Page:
It was winter. A cold morning wind blew from the sea bringing a
sour salt smell and a spitting rain that would inevitably sap the
power of the bowstrings if it did not let up.
"What it is," Jake said, "is a waste of goddamn time."
No one took any notice of him.
"Could have stayed in Brest," Jake grumbled, "been sitting by a
fire. Drinking ale."
Again he was ignored.
"Funny name for a town," Sam said after a long while. "Brest. I
like it, though." He looked at the archers. "Maybe we'll see the
Blackbird again?" he suggested.
"Maybe she'll put a bolt through your tongue," Will Skeat growled,
"and do us all a favor."
The Blackbird was a woman who fought from the town walls every time
the army made an assault. She was young, had black hair, wore a
black cloak and shot a crossbow. In the first assault, when Will
Skeat's archers had been in the vanguard of the attack and had lost
four men, they had been close enough to see the Blackbird clearly
and they had all thought her beautiful, though after a winter
campaign of failure, cold, mud and hunger, almost any woman looked
beautiful. Still, there was something special about the
"She doesn't load that crossbow herself," Sam said, unmoved by
"Of course she bloody doesn't," Jake said. "There ain't a woman
born that can crank a crossbow."
"Dozy Mary could," another man said. "Got muscles like a bullock,
"And she closes her eyes when she shoots," Sam said, still talking
of the Blackbird. "I noticed."
"That's because you weren't doing your goddamn job," Will Skeat
snarled, "so shut your mouth, Sam."
Sam was the youngest of Skeat's men. He claimed to be eighteen,
though he was really not sure because he had lost count. He was a
draper's son, had a cherubic face, brown curls and a heart as dark
as sin. He was a good archer though; no one could serve Will Skeat
without being good.
"Right, lads," Skeat said, "make ready."
He had seen the stir in the encampment behind them. The enemy would
notice it soon and the church bells would ring the alarm and the
town walls would fill with defenders armed with crossbows. The
crossbows would rip their bolts into the attackers and Skeat's job
today was to try to clear those crossbowmen off the wall with his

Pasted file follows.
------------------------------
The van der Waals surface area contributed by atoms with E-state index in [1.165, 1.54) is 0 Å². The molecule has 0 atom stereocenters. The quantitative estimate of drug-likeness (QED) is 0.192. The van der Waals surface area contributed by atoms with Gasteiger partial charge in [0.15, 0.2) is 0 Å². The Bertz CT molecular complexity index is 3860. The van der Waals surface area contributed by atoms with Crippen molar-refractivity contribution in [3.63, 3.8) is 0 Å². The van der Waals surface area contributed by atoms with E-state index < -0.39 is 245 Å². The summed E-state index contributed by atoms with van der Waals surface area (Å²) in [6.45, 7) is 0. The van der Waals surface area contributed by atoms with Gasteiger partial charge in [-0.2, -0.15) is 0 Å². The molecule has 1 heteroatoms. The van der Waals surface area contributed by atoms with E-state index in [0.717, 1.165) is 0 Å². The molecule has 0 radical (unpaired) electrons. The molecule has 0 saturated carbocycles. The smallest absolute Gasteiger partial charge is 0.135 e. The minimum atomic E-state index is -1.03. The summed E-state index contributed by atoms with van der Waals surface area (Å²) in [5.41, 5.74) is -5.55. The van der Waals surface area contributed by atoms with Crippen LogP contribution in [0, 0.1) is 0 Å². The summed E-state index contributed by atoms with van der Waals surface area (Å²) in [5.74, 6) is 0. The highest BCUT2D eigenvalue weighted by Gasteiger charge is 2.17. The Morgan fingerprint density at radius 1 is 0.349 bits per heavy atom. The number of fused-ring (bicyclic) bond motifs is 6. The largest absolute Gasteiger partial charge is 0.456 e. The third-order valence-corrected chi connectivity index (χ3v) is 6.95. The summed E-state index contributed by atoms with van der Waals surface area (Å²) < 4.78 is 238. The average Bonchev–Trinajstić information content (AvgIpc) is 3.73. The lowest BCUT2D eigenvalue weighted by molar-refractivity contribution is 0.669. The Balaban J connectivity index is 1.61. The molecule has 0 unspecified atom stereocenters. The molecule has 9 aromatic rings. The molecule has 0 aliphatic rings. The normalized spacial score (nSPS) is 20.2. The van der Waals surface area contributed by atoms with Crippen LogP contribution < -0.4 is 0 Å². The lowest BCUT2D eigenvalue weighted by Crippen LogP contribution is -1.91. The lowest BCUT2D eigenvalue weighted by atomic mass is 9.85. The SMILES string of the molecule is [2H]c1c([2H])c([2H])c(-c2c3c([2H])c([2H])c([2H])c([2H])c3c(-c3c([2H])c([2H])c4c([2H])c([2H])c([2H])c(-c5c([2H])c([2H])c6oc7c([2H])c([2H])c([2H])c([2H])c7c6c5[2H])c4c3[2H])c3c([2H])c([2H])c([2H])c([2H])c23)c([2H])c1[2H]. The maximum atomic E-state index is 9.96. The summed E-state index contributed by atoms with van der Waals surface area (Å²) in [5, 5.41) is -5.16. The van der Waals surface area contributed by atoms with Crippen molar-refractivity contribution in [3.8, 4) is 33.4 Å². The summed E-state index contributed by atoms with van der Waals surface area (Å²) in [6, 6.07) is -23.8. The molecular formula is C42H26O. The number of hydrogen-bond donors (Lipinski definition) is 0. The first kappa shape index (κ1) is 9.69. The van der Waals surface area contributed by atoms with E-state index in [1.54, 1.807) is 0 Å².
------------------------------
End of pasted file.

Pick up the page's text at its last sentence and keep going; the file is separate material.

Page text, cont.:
arrows. Some chance, he thought sourly. The defenders would crouch
behind their crenellations and so deny his men an opportunity to
aim, and doubtless this assault would end as the five other attacks
had finished, in failure.
It had been a whole campaign of failure. William Bohun, the Earl of
Northampton, who led this small English army, had launched the
winter expedition in hope of capturing a stronghold in northern
Brittany, but the assault on Carhaix had been a humiliating
failure, the defenders of Guingamp had laughed at the English, and
the walls of Lannion had repulsed every attack. They had captured
Tréguier, but as that town had no walls it was not much of an
achievement and no place to make a fortress. Now, at the bitter end
of the year, with nothing better to do, the Earl's army had fetched
up outside this small town, which was scarcely more than a walled
village, but even this miserable place had defied the army. The
Earl had launched attack after attack and all had been beaten back.
The English had been met by a storm of crossbow bolts, the scaling
ladders had been thrust from the ramparts and the defenders had
exulted in each failure.
"What is this goddamn place called?" Skeat asked.
"La Roche-Derrien," a tall archer answered.
"You would know, Tom," Skeat said, "you know everything."
"That is true, Will," Thomas said gravely, "quite literally true."
The other archers laughed.
"So if you know so bloody much," Skeat said, "tell me what this
goddamn town is called again."
"Daft bloody name," Skeat said. He was gray-haired, thin-faced and
had known nearly thirty years of fighting. He came from Yorkshire
and had begun his career as an archer fighting against the Scots.
He had been as lucky as he was skilled, and so he had taken
plunder, survived battles and risen in the ranks until he was
wealthy enough to raise his own band of soldiers. He now led
seventy men-at-arms and as many archers, whom he had contracted to
the Earl of Northampton's service which was why he was crouching
behind a wet hedge a hundred and fifty paces from the walls of a
town whose name he still could not remember. His men-at-arms were
in the camp, given a day's rest after leading the last failed
assault. Will Skeat hated failure.
"La Roche what?" he asked Thomas.
"What does that goddamn mean?"
"That, I confess, I do not know."
"Sweet Christ," Skeat said in mock wonder, "he doesn't know
"It is, however, close to derrière,which means arse,"
Thomas added. "The rock of the arse is my best translation."
Skeat opened his mouth to say something, but just then the first of
La Roche-Derrien's church bells sounded the alarm. It was the
cracked bell, the one that sounded so harsh, and within seconds the
other churches added their tolling so that the wet wind was filled
with their clangor. The noise was greeted by a subdued English
cheer as the assault troops came from the camp and pounded up the
road toward the town's southern gate. The leading men carried
ladders, the rest had swords and axes. The Earl of Northampton led
the assault, as he had led all the others, conspicuous in his plate
armor half covered by a surcoat showing his badge...
Excerpted from THE ARCHER'S TALE © Copyright 2001 by
Bernard Cornwell. Reprinted with permission by HarperCollins. All